Is At-Will Employment at Risk?

05 January 2021 Labor & Employment Law Perspectives Blog
Authors: Bennett L. Epstein

What’s happening to the at-will employment doctrine?  The at-will doctrine has been the bedrock of employment law in the United States, guaranteeing management the right to pick its team.  Employment practitioners are familiar with the trope “The Company is an at-will employer.  The Company or the employee may terminate the employment relationship at any time, for any reason or no reason, with or without prior notice.”   To that end, companies routinely recite their at-will policy in applications for employment and employment handbooks to reinforce the importance of the policy. 

The City of New York has now broken the mold.  On December 17, 2020, the New York City Council passed an ordinance requiring large fast food businesses to have cause to terminate a worker.  Mayor de Blasio supports this move and is expected to sign the ordinance into law shortly.  When the law takes effect 180 days later, covered fast-food employers must demonstrate that once a worker has been employed for 30 days, there is “just cause” or a bona fide economic reason for discharge.  The ordinance defines “just cause” and “bona fide economic reason.”  Employers also must provide the terminated employee a written statement describing the reason for termination.   The city council also passed a companion bill requiring the application of seniority to layoffs, which is in addition to an existing NYC ordinance restricting management’s ability to change the schedules of fast-food workers.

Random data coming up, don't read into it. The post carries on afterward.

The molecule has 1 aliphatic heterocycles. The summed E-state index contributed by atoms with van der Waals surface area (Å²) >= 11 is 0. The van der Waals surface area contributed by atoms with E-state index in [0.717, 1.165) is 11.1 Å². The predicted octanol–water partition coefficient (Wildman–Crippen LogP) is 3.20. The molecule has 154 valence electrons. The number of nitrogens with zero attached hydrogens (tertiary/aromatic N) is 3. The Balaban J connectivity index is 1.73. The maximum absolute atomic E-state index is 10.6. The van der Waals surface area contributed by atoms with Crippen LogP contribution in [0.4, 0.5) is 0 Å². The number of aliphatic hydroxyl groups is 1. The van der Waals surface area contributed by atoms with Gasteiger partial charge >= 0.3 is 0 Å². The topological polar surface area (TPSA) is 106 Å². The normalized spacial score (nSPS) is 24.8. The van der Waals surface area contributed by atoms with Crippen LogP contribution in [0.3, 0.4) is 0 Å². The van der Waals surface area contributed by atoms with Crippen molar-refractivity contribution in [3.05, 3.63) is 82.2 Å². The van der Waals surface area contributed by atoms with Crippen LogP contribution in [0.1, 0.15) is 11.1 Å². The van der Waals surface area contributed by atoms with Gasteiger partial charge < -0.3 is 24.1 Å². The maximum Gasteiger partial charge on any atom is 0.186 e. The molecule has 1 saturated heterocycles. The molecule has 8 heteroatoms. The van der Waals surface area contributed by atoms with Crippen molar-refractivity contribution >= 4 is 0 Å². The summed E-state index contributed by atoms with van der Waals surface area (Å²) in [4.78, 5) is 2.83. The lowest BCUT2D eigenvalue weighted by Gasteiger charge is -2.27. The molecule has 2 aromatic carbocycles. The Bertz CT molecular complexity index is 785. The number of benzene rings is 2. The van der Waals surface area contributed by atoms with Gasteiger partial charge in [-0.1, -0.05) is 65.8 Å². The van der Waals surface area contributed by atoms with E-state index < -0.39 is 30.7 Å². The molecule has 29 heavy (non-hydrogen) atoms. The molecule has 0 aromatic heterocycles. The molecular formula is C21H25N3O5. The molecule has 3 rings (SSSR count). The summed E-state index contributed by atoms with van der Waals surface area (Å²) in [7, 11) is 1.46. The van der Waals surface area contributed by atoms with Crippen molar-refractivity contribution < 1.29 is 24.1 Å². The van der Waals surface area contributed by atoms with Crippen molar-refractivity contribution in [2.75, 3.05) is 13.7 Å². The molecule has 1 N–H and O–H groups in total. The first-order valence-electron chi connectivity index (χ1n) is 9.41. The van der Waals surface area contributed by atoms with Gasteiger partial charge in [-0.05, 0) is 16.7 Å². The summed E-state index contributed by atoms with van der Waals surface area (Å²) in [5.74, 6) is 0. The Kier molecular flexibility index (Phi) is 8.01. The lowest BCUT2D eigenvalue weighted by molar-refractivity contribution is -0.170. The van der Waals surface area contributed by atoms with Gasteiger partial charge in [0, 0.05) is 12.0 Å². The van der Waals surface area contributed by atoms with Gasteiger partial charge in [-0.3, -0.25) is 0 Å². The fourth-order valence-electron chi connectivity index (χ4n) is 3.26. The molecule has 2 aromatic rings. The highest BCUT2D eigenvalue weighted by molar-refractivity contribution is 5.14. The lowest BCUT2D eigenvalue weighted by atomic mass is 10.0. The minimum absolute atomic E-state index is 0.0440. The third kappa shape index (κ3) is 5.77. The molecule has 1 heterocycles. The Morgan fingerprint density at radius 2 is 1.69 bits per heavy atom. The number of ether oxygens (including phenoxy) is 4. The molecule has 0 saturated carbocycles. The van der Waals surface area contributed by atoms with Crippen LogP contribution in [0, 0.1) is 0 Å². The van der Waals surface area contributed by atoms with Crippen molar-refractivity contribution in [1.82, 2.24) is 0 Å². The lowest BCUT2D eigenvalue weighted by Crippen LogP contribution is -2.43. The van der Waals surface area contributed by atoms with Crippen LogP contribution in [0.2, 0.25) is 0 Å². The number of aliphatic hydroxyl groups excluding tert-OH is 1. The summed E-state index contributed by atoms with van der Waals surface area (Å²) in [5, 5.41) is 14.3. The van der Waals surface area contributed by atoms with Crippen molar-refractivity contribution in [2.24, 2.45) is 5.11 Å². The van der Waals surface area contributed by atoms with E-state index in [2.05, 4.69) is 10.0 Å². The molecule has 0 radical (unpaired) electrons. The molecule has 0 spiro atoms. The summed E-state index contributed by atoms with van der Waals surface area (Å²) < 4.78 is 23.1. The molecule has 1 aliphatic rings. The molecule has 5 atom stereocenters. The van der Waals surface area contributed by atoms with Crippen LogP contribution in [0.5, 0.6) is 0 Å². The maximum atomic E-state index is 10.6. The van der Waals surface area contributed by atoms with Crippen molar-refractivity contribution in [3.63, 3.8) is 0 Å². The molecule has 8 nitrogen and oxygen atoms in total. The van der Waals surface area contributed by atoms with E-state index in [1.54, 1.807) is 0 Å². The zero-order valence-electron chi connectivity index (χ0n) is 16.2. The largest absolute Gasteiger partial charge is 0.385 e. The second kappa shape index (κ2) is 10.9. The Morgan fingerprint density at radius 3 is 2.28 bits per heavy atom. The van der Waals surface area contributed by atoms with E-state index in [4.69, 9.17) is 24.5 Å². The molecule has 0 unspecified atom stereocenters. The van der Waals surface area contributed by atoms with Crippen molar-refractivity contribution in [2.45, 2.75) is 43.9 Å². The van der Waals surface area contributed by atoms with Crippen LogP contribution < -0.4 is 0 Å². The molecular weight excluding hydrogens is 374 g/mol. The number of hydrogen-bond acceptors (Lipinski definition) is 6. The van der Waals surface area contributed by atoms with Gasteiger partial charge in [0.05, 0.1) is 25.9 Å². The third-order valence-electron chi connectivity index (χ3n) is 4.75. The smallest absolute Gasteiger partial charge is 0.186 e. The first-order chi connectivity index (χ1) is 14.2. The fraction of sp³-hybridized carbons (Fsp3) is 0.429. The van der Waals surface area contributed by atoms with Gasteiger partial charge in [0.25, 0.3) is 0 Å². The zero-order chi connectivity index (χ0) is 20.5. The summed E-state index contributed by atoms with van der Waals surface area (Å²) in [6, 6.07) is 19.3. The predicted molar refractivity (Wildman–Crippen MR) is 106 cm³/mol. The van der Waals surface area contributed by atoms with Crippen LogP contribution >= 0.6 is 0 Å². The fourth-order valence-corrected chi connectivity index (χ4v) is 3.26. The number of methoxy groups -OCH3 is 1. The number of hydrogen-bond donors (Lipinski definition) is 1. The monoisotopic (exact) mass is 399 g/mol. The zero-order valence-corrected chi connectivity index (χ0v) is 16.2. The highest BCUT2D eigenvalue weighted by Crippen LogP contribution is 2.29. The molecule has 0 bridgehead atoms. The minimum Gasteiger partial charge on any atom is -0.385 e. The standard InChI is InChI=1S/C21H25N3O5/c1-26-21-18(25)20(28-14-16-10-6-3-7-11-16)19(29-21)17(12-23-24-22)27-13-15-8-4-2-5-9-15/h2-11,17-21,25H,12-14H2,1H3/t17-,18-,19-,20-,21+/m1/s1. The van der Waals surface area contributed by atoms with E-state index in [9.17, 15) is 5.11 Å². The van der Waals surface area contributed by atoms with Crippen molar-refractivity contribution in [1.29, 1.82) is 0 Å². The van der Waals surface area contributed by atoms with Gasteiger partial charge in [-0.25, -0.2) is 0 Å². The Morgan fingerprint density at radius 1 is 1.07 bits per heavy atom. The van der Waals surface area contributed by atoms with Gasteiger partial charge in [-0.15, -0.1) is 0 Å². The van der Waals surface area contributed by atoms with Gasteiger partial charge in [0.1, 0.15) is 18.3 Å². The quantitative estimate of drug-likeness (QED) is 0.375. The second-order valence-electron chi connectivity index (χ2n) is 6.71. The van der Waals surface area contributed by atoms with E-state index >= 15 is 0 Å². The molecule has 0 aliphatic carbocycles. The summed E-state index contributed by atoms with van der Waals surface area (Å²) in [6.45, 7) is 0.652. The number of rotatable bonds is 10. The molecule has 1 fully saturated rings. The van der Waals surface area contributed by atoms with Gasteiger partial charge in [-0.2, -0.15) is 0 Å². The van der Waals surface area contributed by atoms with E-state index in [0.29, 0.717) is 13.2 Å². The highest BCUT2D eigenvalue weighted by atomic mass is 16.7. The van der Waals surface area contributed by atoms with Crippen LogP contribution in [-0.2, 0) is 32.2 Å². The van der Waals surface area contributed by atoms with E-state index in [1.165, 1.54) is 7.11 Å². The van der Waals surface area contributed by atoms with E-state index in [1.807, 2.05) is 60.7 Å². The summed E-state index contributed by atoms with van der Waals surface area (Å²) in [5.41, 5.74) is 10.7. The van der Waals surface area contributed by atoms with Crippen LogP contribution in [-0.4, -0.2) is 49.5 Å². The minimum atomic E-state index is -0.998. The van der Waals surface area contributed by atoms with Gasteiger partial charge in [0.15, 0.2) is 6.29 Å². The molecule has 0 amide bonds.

While Montana is the only state that does not recognize the at-will doctrine, courts and legislatures have over time reduced management’s unfettered prerogatives of firing employees.  For example, anti-discrimination and anti-retaliation laws prohibit terminations on account of protected status and activities.  Certain states recognize broad protections based on public policy considerations.  Additionally, California and a few other states impose concepts of good faith and fair dealings into the employment relationship.  But no state or local government has gone as far as New York City to eliminate the application of the at-will doctrine to an industry employing an estimated 67,000 employees.

What does the New York City Council’s action foretell about the direction of the balance between protecting individual rights versus the prerogatives of management?

  • Mayor de Blasio was elected on a progressive platform. He will continue to move the needle toward workers in New York City.
  • There is a national movement to restrict or eliminate noncompete agreements. The erosion of the at-will doctrine may well follow the trend toward fewer management rights.
  • Unions will continue to lobby legislatures to reduce the scope of the at-will doctrine, particularly in regions where they have political power.

Employers should expect a significant increase in litigation in jurisdictions where legislatures impose a just-cause standard for termination when combined with a requirement that the employer pay the attorneys’ fees of a prevailing worker.  However, there might be an unanticipated consequence of such action.  That is, two of the principal selling points of unions are the contractual requirement of just cause for terminations and layoffs by seniority.  If legislatures or city councils provide that protection to workers as a matter of law, there may be significantly less need for unions.

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